The first, most important thing you need to know is:
This is not a tragedy.
Despite what you hear on all sides from other parents, doctors, “charities,” and especially educators, your entire existence has not just embarked on a sodden journey to the septic tank.
No doubt you’ve heard uncountable stories about how hard life is for autism parents, how they’ve struggled, how they’ve fought for every inch, how they’ve *hemahermahem* tried to “save” their child from the terrible bonds of autism. But one thing you will probably never hear from any of those personnages is:
It doesn’t have to be that way.
Autistic or not, your baby still has a right to live. Are you worried about how they’ll behave? How you, the parent, will be judged on your child’s behavior? How difficult your social life will be? (Not for nothing, but I’ve found that even the social lives of the parents of neurotypical children is nothing to write home about.)
Well, this is the important thing. Critical. Vital. Paramount. Write-it-down-and-stick-it-on-the-fridge-so-you-don’t-forget-it imperative. You, the parent, have the wherewithal to adapt your child’s environment so that even if they do start behaving like holy terrors, a change of surroundings will help to de-escalate the situation, allow them to decompress, and give you a better idea of what they need. This is because…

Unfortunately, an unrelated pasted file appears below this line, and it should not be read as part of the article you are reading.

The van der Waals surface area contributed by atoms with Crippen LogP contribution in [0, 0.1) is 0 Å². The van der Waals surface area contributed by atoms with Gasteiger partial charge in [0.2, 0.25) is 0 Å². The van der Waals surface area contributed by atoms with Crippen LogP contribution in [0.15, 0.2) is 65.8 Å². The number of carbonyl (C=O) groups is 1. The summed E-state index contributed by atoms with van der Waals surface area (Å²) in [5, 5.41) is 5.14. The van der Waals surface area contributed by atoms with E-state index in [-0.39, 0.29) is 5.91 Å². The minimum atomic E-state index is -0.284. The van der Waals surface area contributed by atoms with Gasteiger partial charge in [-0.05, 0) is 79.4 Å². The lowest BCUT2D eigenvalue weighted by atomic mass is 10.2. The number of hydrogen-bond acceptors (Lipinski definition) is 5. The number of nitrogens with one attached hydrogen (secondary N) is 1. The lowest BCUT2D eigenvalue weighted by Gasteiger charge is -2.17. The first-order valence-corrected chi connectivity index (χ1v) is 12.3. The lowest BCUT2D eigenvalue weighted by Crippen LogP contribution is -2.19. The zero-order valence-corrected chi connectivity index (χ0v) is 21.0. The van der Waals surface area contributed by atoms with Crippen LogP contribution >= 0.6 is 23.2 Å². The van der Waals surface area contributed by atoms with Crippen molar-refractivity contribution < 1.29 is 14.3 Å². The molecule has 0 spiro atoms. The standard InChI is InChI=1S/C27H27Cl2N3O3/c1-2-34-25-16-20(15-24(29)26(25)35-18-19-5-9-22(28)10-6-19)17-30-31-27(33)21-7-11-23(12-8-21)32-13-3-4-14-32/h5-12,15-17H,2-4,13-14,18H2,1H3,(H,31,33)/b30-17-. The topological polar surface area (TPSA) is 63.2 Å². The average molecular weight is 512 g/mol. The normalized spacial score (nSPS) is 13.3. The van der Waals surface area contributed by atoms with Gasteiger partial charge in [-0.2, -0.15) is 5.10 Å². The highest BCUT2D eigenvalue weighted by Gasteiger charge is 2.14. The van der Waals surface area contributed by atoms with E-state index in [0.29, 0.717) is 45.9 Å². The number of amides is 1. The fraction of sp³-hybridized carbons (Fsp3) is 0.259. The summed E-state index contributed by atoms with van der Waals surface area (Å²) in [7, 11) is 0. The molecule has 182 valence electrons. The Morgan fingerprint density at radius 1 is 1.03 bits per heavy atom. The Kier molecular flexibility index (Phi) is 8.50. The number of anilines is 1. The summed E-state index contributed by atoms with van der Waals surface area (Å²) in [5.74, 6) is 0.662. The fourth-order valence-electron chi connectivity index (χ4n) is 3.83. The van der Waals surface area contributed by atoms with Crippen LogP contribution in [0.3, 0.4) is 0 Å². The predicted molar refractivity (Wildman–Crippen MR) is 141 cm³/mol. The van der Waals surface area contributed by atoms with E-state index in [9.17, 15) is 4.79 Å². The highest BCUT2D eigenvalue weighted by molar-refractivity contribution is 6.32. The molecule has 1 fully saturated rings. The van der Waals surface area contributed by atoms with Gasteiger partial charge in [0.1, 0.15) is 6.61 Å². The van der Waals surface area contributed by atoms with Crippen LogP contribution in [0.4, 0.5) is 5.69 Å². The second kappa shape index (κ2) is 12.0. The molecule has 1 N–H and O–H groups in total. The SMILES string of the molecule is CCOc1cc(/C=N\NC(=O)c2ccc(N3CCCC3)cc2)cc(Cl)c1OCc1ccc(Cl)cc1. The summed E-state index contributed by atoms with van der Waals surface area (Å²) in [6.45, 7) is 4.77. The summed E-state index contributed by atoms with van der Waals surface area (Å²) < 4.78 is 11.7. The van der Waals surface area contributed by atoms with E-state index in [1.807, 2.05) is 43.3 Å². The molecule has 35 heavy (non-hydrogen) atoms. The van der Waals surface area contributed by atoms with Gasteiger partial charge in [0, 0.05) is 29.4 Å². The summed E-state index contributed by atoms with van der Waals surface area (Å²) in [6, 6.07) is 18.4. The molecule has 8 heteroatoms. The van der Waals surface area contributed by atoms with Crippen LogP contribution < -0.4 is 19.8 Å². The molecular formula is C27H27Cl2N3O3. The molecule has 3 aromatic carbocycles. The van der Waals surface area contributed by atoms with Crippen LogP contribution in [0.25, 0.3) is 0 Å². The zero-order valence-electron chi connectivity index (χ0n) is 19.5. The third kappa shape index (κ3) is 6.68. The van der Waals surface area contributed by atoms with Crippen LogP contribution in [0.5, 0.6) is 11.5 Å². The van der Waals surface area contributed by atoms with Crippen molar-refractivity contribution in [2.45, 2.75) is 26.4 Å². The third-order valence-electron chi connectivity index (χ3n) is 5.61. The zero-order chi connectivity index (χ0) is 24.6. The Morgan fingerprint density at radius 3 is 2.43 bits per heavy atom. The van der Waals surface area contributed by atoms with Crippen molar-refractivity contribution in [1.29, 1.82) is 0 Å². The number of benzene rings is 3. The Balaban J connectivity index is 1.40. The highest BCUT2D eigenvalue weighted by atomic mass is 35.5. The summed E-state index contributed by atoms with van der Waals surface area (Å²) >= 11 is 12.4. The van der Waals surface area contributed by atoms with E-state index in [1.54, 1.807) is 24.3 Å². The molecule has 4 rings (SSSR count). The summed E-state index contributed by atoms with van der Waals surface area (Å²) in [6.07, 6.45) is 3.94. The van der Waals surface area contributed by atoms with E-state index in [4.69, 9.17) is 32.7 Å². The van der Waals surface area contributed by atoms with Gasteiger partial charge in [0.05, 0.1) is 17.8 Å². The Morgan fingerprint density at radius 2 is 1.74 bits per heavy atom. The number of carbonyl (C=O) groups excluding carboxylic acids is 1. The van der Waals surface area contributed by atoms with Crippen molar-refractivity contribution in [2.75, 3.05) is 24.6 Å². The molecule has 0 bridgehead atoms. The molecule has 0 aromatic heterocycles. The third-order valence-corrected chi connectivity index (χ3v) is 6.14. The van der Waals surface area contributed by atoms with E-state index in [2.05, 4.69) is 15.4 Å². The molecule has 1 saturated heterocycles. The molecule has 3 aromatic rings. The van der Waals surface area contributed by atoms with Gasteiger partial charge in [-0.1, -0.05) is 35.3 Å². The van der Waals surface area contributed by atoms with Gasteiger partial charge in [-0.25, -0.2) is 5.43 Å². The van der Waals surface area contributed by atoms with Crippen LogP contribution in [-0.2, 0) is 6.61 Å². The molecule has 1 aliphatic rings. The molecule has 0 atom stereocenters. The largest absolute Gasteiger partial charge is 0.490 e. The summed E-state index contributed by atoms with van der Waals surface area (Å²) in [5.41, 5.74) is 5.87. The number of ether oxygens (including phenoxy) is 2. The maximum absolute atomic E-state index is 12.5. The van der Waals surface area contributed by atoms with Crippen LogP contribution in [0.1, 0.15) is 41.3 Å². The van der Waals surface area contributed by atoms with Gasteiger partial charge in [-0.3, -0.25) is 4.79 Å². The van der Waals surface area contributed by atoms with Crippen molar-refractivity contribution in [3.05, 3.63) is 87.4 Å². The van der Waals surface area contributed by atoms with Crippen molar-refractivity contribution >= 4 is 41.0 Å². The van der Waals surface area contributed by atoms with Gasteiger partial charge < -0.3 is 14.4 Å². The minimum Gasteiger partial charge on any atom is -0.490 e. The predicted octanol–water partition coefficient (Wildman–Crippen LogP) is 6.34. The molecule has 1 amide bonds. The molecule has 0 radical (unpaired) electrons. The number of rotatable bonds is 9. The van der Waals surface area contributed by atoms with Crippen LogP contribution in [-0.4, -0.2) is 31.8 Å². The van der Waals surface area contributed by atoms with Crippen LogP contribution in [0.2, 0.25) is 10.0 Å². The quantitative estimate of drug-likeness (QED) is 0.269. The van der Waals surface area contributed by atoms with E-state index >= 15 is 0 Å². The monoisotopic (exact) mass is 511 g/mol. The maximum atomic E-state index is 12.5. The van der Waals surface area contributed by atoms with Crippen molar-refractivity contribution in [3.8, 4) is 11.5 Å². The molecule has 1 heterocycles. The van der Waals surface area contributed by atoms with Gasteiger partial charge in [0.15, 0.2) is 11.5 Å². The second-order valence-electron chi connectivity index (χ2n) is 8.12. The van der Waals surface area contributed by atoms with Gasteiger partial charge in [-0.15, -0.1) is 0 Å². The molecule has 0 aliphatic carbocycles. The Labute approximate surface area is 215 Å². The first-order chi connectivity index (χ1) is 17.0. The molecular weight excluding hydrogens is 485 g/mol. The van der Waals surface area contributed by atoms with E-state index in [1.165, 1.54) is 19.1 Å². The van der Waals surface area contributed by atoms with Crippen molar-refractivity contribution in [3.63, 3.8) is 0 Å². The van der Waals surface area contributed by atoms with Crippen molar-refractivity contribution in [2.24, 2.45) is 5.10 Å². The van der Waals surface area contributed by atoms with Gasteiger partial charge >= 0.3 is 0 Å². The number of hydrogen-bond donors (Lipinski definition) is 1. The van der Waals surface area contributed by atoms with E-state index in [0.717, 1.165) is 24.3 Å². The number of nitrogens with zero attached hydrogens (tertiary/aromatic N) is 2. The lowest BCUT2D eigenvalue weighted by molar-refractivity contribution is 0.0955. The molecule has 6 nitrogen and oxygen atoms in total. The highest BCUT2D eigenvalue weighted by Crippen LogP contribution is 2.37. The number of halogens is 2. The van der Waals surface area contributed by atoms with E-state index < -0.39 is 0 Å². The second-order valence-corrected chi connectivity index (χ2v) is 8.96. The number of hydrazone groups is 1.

Adverse behavior is the result of sensory overload, not recalcitrance.
When autistic children are very young, they act out not because of the autism, but because they’re overwhelmed by their surroundings and they don’t yet have the experience to be able to cope. The autistic brain processes sensory bombardment differently from the neurotypical; loud noise, bright light and bright color especially cause huge problems to a child who’s experiencing them all for the first time.
Physical discipline is going to make matters worse, not better. And as natural as it is for you to want to try and calm them down, that, unfortunately, also tends to worsen the sensory overload and the stress they’re already under. Best thing to do? Find a quiet happy place where you can let them calm themselves. In other words:
For the love of all that is holy and sacred, let them stim.